In the 1930s, a Disney animator called Webb Smith did something which has a surprising impact on the world of educational technology today. He started to doodle sequential scenes for a new cartoon and pin them up on the walls of his office, instead of describing the plot with words. The story goes that this was the beginning of the storyboard, a way of planning cartoons which allowed the Walt Disney studio to create works with greater visual and storytelling complexity. Today’s feature animations are planned in a similar way.

Storyboards for Pixar Animation Studio's Up

Storyboards for Pixar Animation Studio’s Up

Elearning developers use a variation on the technique because they are faced with many similar challenges. Like cartoons, good elearning should have a plot or structure which needs to be refined.  It’s useful to be able to experiment by placing events in a different order without getting caught in the fine details of design or programming. In effect, the storyboard is a first draft which is relatively quick to create and to edit.

Here are some tips for creating storyboards, no cork boards and pins required.

Don’t race too far ahead

You don't need to race ahead!

First of all, make sure you are ready to begin making your storyboard. Do you have a basic outline of the course? Do you have clear concepts for the elearning activities that will form the course? Have you considered a framework like action mapping? If yes, then you are ready to start dividing that information into screens using a storyboard. If no, then take a step back.

When you have decided you are ready to begin, remember that storyboarding and building are two different processes. One of the reasons I use PowerPoint for my storyboards rather than jumping straight into an elearning authoring tool is that it eliminates the temptation to begin to build the course too soon. A storyboard should focus on content, not the fiddly details of creating an interaction. If you’re sinking into variables, triggers and hyperlinks than you’re not storyboarding. You could be wasting time if the content you are creating ultimately has to be cut or changed.

It’s more efficient to keep things simple at the storyboard stage. Get something that you and your stakeholders are happy with, then begin to build.

Show, don’t tell!

The strength of the storyboard is its visual nature. A storyboard shouldn’t require lengthy explanations about how things will work. Instead of writing, “This screen will have four buttons on it,” show the buttons. Even though design elements can be finalised later, concentrate on how you use the space on your canvas. This is useful for SMEs and other stakeholders, allowing them to envision the finished product much better when giving feedback.

If you do need to add in something which wouldn’t be immediately obvious from a static image, try to limit it to a few quick notes. This is another reason why I’m a PowerPoint fan: the built-in notes feature!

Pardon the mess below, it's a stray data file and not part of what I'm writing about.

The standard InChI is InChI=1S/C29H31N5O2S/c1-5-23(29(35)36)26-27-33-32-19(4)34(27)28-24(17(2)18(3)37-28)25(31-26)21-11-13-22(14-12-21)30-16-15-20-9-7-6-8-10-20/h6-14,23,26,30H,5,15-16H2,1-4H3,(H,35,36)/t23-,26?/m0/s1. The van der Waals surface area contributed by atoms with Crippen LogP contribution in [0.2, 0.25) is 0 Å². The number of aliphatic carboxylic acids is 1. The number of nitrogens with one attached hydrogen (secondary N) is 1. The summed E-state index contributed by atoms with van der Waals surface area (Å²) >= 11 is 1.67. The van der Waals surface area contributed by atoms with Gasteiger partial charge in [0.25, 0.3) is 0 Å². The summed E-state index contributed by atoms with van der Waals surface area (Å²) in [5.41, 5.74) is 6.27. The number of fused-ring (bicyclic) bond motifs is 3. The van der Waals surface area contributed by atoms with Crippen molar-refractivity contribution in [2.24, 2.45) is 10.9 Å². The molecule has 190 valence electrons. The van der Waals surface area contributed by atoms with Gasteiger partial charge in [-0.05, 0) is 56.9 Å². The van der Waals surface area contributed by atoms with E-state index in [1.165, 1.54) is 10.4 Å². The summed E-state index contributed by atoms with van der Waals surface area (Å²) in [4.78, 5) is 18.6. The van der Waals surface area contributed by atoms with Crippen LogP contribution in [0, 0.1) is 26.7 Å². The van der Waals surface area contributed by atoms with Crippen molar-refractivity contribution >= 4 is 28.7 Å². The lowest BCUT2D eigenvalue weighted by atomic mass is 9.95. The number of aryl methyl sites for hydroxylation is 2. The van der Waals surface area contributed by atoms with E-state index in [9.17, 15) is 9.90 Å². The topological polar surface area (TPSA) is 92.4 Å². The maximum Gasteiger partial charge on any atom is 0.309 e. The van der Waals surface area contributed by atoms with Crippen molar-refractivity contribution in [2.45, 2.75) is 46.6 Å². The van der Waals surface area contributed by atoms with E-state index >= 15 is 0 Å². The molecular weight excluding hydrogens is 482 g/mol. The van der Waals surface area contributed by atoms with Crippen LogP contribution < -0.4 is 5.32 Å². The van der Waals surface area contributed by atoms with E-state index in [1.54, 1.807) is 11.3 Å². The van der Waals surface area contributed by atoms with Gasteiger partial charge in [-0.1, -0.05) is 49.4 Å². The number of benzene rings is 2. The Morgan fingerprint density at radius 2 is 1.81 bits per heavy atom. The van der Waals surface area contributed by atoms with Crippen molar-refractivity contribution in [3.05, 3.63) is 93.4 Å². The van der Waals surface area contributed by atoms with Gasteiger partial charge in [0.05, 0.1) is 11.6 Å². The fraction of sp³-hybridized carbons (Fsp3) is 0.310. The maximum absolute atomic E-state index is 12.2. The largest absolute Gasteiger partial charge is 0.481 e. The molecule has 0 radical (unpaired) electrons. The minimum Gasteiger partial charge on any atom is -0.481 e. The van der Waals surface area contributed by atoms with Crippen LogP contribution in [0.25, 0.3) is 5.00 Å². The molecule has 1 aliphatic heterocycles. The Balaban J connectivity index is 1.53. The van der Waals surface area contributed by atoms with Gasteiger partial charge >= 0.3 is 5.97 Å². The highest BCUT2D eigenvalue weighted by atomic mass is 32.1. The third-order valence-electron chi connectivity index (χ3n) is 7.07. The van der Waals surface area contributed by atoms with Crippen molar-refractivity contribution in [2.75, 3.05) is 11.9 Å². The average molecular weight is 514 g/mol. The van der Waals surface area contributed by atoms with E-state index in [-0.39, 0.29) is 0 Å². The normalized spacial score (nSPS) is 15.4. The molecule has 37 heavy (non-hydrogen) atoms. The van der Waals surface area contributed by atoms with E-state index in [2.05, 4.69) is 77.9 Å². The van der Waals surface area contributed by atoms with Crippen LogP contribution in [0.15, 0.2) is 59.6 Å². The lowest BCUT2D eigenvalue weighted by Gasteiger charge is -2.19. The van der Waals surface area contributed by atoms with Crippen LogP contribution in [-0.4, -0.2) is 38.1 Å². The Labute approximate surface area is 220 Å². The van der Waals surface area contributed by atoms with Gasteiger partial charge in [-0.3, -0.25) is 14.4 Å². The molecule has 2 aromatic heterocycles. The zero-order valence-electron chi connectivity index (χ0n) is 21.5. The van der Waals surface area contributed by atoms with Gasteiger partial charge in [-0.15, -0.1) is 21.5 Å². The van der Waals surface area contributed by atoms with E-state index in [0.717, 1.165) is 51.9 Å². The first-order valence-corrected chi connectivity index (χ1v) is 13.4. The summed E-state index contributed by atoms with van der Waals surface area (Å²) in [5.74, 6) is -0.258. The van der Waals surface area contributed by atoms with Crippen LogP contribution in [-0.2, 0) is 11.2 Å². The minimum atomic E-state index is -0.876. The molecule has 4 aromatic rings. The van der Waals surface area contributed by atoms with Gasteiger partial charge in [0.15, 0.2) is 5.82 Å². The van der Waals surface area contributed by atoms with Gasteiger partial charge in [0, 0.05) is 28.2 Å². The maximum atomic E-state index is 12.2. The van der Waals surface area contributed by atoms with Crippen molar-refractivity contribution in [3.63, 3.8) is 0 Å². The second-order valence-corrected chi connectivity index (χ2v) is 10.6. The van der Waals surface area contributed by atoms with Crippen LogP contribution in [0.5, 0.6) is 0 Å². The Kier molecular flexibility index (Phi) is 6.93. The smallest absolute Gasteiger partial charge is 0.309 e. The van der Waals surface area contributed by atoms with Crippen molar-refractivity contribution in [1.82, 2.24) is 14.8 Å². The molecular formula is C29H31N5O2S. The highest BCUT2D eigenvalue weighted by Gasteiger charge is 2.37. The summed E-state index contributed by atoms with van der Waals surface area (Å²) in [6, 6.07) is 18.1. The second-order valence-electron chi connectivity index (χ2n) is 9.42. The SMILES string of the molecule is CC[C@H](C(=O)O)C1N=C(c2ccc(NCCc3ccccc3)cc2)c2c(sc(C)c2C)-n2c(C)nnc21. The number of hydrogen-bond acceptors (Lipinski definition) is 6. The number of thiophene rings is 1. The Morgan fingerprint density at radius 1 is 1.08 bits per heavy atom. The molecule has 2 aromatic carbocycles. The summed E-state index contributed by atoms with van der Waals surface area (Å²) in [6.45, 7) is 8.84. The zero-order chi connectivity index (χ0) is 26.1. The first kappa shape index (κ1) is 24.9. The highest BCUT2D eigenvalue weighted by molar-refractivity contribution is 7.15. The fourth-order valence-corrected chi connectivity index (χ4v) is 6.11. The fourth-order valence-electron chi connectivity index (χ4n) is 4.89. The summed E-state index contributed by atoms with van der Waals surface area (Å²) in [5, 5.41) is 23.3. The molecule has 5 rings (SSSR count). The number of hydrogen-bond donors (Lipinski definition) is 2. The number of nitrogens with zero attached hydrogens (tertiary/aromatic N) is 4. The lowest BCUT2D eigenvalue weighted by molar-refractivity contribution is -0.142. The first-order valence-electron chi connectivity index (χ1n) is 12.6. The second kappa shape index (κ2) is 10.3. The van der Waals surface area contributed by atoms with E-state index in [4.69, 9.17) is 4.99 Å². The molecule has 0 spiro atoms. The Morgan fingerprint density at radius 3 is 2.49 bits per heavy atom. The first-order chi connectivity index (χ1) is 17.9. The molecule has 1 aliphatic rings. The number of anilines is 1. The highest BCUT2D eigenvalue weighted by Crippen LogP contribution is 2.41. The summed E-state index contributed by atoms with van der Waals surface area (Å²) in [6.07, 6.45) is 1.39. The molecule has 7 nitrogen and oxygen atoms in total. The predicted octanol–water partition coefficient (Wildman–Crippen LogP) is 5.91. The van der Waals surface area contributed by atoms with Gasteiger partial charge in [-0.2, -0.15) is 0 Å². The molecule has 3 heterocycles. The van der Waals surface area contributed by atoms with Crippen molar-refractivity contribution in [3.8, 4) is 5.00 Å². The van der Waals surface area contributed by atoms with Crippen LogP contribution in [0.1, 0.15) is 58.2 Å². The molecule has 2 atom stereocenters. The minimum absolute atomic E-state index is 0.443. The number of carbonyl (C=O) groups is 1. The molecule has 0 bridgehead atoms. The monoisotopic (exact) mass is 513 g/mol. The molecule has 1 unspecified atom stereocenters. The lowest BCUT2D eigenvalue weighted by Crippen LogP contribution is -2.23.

Keep things Organised

Although you should lean into the storyboard’s visual nature, there are times when detail is important. I’m a big fan of complex branching scenarios with multiple endings. The problem is,  these can be very tricky to keep track of at the storyboard stage. I try to name slides logically and use that handy notes section to keep straight what buttons eventually link to where. This helps to avoid broken links and muddled navigation in the finished course.

You might find that creating a flow chart diagram of your user’s various branching choices and outcomes helps.

Be self-critical

When you are in the process of building a course, it’s easy to focus on details and little polishing touches. At the storyboard stage you are better able to step back and look over your work as a whole. Take advantage of that by considering your work with a critical eye.

Ask yourself how swapping events would change the flow of your work, try out different structures and concentrate on how things flow together.

If you have time, it’s always useful to take a break after completing a story board (even if its just a few hours) to see it with fresh eyes before beginning revisions. Alternatively, get a colleague to look. A new pair of eyes can offer a new perspective.

Use the Online Community

Finally, remember that you aren’t alone. There are lots of free resources available which can help you concentrate on producing your best work.  Consider using one of the many free elearning storyboard templates provided by the wider elearning community. Read around about different approaches.

At GLAD we know that taking the time to storyboard leads to brilliant elearning. Get in touch with us at to learn more. You can also follow us on Twitter.



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